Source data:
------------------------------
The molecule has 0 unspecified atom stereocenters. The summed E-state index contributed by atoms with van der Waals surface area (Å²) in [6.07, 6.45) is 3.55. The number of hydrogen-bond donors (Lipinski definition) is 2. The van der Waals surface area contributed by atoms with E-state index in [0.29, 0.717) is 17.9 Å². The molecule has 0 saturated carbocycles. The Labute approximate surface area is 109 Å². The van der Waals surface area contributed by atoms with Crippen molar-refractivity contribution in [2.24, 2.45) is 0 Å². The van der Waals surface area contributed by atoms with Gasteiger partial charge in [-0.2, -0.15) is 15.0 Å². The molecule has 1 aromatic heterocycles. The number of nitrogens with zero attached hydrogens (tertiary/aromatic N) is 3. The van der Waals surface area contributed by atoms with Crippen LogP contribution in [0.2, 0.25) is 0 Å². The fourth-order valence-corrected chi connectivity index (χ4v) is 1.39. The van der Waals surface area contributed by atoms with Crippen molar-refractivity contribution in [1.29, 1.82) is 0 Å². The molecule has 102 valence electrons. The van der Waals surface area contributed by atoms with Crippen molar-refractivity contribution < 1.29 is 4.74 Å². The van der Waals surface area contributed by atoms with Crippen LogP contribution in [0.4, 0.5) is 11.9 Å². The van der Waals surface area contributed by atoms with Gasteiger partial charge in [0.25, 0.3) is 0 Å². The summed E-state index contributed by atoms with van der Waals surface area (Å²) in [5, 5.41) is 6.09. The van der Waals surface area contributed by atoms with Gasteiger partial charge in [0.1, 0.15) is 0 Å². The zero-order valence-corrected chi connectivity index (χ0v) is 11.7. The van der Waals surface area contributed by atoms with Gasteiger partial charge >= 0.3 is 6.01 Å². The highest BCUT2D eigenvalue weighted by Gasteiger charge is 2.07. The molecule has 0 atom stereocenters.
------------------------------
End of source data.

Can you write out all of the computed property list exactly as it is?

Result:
The molecule has 0 unspecified atom stereocenters. The summed E-state index contributed by atoms with van der Waals surface area (Å²) in [6.07, 6.45) is 3.55. The number of hydrogen-bond donors (Lipinski definition) is 2. The van der Waals surface area contributed by atoms with E-state index in [0.29, 0.717) is 17.9 Å². The molecule has 0 saturated carbocycles. The Labute approximate surface area is 109 Å². The van der Waals surface area contributed by atoms with Crippen molar-refractivity contribution in [2.24, 2.45) is 0 Å². The van der Waals surface area contributed by atoms with Gasteiger partial charge in [-0.2, -0.15) is 15.0 Å². The molecule has 1 aromatic heterocycles. The number of nitrogens with zero attached hydrogens (tertiary/aromatic N) is 3. The van der Waals surface area contributed by atoms with Crippen LogP contribution in [0.2, 0.25) is 0 Å². The fourth-order valence-corrected chi connectivity index (χ4v) is 1.39. The van der Waals surface area contributed by atoms with Crippen molar-refractivity contribution in [1.29, 1.82) is 0 Å². The molecule has 102 valence electrons. The van der Waals surface area contributed by atoms with Crippen molar-refractivity contribution < 1.29 is 4.74 Å². The van der Waals surface area contributed by atoms with Crippen LogP contribution in [0.4, 0.5) is 11.9 Å². The van der Waals surface area contributed by atoms with Gasteiger partial charge in [0.25, 0.3) is 0 Å². The summed E-state index contributed by atoms with van der Waals surface area (Å²) in [5, 5.41) is 6.09. The van der Waals surface area contributed by atoms with Gasteiger partial charge in [0.1, 0.15) is 0 Å². The zero-order valence-corrected chi connectivity index (χ0v) is 11.7. The van der Waals surface area contributed by atoms with Gasteiger partial charge >= 0.3 is 6.01 Å². The highest BCUT2D eigenvalue weighted by Gasteiger charge is 2.07. The molecule has 0 atom stereocenters.